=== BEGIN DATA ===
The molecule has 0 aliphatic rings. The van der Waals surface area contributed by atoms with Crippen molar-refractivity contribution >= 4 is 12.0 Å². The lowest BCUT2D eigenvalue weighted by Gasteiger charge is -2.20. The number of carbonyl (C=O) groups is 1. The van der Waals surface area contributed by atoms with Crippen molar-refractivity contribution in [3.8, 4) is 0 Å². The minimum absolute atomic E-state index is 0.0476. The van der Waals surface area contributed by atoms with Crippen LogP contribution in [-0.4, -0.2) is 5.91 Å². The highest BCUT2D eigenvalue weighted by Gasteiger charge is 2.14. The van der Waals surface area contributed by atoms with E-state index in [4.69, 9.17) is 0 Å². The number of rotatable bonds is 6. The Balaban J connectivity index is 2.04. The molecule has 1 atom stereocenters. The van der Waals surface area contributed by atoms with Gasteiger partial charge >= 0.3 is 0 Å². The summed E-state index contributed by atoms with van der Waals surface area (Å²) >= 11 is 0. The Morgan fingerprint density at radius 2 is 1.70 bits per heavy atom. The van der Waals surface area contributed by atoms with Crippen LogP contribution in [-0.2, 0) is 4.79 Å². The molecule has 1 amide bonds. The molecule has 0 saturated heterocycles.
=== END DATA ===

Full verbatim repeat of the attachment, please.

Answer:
The molecule has 0 aliphatic rings. The van der Waals surface area contributed by atoms with Crippen molar-refractivity contribution >= 4 is 12.0 Å². The lowest BCUT2D eigenvalue weighted by Gasteiger charge is -2.20. The number of carbonyl (C=O) groups is 1. The van der Waals surface area contributed by atoms with Crippen molar-refractivity contribution in [3.8, 4) is 0 Å². The minimum absolute atomic E-state index is 0.0476. The van der Waals surface area contributed by atoms with Crippen LogP contribution in [-0.4, -0.2) is 5.91 Å². The highest BCUT2D eigenvalue weighted by Gasteiger charge is 2.14. The van der Waals surface area contributed by atoms with E-state index in [4.69, 9.17) is 0 Å². The number of rotatable bonds is 6. The Balaban J connectivity index is 2.04. The molecule has 1 atom stereocenters. The van der Waals surface area contributed by atoms with Gasteiger partial charge >= 0.3 is 0 Å². The summed E-state index contributed by atoms with van der Waals surface area (Å²) >= 11 is 0. The Morgan fingerprint density at radius 2 is 1.70 bits per heavy atom. The van der Waals surface area contributed by atoms with Crippen LogP contribution in [-0.2, 0) is 4.79 Å². The molecule has 1 amide bonds. The molecule has 0 saturated heterocycles.